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The Juan Maclean
The Future Will Come Iain Moffat , April 15th, 2009 12:28

When Les Rythmes Digitales, Deejay Punk-Roc and the Younger Younger 28s all showed up back in 1998 they were greeted with some critical affection but also frequently regarded as being just that little bit too retro. How absurd that assessment seems with hindsight: in fact, with 'I'm Not Alone', 'Poker Face' and 'In For The Kill' all currently parked vividly in the top five, it wouldn't be at all difficult to argue that there's nowt so now as 1981. Which, as it turns out, could scarcely be better news for John MacLean.

In fact, if we continue to apply a retrospective approach, it should've been obvious where he was headed musically, since it's not too great a leap of logic to suggest that calling his collective's not-unengaging-but-rather-uneven debut album Less Than Human might've been indicative of him feeling somewhat in the shadow of Oakey and chums. No shame in that - after all, the last person to bang on about the brilliance of the League in interviews was Martin Carr, and his efforts to scale those heights led to Giant Steps, one of the very best albums of the 90s. This time around, MacLean is making no effort at all to disguise their influence, with even his vocals coming across as a fine faux Phil. Consequently, 'No Time' is, to all intents and purposes, 'Being Boiled' played on a 303, a concept that thrills in practice as much as it does in theory, while 'The Simple Life' makes liberal use of 'Love Action', though, curiously, it also tips its hat coquettishly at pre-SAW Bananarama.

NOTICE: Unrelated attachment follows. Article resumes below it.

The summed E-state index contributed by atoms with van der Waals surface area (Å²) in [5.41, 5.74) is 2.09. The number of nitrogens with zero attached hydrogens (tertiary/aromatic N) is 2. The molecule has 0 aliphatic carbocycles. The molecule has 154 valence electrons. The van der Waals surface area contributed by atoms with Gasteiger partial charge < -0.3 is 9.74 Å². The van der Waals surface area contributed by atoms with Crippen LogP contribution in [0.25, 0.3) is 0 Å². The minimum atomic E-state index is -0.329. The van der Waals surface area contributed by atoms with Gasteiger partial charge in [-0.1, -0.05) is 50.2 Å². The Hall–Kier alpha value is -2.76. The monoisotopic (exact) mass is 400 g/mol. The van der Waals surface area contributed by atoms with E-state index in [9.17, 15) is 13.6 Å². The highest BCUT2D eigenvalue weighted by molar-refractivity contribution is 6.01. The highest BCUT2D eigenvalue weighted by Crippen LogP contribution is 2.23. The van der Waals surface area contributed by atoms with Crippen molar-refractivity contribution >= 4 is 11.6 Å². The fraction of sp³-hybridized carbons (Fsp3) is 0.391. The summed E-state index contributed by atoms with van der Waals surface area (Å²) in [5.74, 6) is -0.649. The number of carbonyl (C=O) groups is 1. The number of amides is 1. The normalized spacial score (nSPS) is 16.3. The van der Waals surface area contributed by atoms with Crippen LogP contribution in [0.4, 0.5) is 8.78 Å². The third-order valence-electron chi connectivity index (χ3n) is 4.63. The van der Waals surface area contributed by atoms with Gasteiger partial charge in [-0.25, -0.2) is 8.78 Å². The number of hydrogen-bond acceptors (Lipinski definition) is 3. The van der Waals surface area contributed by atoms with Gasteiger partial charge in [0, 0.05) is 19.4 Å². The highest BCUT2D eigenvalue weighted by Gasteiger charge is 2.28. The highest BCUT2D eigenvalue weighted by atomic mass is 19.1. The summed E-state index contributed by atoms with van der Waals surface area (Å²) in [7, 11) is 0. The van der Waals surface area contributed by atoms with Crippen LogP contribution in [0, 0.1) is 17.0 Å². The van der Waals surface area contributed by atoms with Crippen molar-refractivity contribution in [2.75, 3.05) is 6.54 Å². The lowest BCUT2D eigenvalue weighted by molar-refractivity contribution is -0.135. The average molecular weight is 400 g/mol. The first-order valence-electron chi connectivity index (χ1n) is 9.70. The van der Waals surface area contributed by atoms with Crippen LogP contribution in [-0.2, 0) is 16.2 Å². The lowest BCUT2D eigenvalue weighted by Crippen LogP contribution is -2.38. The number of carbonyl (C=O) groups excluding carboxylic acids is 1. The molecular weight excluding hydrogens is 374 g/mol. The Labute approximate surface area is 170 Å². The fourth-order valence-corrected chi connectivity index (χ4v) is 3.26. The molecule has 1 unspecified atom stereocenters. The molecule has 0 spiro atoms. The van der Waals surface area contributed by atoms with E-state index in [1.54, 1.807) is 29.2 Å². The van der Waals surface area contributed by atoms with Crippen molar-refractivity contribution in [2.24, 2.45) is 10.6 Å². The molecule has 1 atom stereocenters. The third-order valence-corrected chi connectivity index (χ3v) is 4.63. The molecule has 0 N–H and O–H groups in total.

Fascinatingly, it's this pick and choose approach to the sharper end of the decade du jour that ensures 'The Future Will Come' is constantly elevated above mere pastiche. MacLean's continuing collaboration with Nancy Whang is, in that respect, an inspired call, since she invokes the No Wave affectations of early-80s New York, and the pair's vocal interplay on 'The Station' (which again plays the nostalgic prescience card by weaving in the beats from 'Trans-Europe Express') pulls off the awkward trick of being simultaneously arch and affecting. Indeed there's no shortage of inspiration to be had this time around: 'Tonight', for instance, combines sympathy with synthetics by drawing on a treated horn that recalls Soft Cell's 'Torch' while the foundations of house burble in the background, and 'One Day' punctures its New Pop froideur with a dash of Italo piano magic.

But, oddly, it's when MacLean strays nearest to this century that he really soars, as there's an ecstatic charm to the ever-widening techno twinkles and Whang's cries of "you are so excellent!" in 'Happy House' that recaptures acid's optimism like nothing since 'Weak Become Heroes' and hints that, having scratched his homagery itch and gone post-post-punk, his next endeavour'll be a more recent-inflected affair and perhaps a more straightforwardly joyous one too. Meanwhile, though, 'The Future Will Come' is something to savour; in aiming for 'The Things That Dreams Are Made Of', The Juan MacLean have produced something fantastic

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